You can't modify Common Variables because you don't have access to all projects and/or all environments this tenant is connected to

Octopus Variables can be set up on a project, where the values can be scoped based on various things; but not Tenants.

They can also be set up as Project Template variables, which then requires a value to be supplied for each combination of environment and tenant (but not scoped in any other way).

They can also be set up as a Library Variable Set, which can contain variables directly, or define Variable Templates, which allows you to define variables whose values will be defined per Tenant (but not scoped in any other way).

It’s this last one that this issue relates to. We are trying to define some variables whose values will vary per Tenant; but are not affected by anything else. So we created a new Library Variable Set, added a Variable Template to it for one variable; and then added the Variable set to the project in question (which is currently only linked to a single tenant in Live; but there are soon going to be 3 - hence the need for the variable).

Once we have done, this, the “Tenants” page correctly shows the orange warning triangle to represent that we haven’t filled in the value for one of the Tenants that the project is associated with.

So we click-through, following the orange triangle to the place where we need to fill in the value for the newly-added variable. But when we try to save it, we get the error message given in the title: “You can’t modify Common Variables because you don’t have access to all projects and/or all environments this tenant is connected to.”

I know that other projects are using this Tenant and I don’t have access to those projects; but the thing is that none of those projects are using this Library Variable Set (I know, because I just created it). Is this fixed in a more recent version? Or is there some way of working around this? Please help.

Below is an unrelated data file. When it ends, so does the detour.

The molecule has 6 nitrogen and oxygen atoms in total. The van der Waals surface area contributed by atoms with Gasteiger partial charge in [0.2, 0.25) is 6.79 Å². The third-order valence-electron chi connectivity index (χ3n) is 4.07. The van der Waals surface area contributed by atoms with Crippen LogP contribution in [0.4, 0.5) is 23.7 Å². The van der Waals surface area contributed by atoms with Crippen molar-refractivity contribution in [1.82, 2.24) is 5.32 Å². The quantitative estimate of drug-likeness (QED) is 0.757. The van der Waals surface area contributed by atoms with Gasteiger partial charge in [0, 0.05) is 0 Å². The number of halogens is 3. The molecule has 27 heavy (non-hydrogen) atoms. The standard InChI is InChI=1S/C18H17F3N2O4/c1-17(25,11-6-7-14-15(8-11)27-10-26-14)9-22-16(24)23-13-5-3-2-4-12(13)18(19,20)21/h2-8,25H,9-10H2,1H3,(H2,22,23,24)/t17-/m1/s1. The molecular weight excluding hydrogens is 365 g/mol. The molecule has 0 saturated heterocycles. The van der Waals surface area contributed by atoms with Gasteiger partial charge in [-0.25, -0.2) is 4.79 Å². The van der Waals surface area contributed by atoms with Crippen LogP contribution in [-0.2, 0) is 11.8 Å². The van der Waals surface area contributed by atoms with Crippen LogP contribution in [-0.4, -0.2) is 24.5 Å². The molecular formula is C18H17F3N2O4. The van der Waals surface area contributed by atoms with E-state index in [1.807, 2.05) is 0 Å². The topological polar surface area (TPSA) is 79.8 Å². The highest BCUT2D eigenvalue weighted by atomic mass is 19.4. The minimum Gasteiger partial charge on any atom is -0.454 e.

We’re using v2018.12.1

P.S. this is exactly the same issue that I referred to as an “aside” in this post 4 months ago:
which I was reminded of because we just had exactly the same 500 internal server error which that post refers to.

Hi Richard,

Thank you for getting in touch and for your thorough explanation of your great question. Firstly I’d like to apologise about the lack of a response on that previous thread you posted months back. It looks like it completely fell through the cracks, and I’m very sorry you didn’t get a reply on it.

To understand this better I set this up in my local instance (running latest - 2019.13.7), which I was able to reproduce. At this stage I think what you’re hitting is in fact the intended behavior. Common variables as you’ve mentioned are a way to define values per tenant irregardless of anything else (a common example is an alias).

I imagine the justification for this behavior in this case, where the common variable template is defined in a single variable set which is included in only one project, would come down to the potential for this variable set being added to another project (outside of your permission) by someone else, which would then have the likely unexpected result of setting this tenant-specific value automatically which could potentially be dangerous.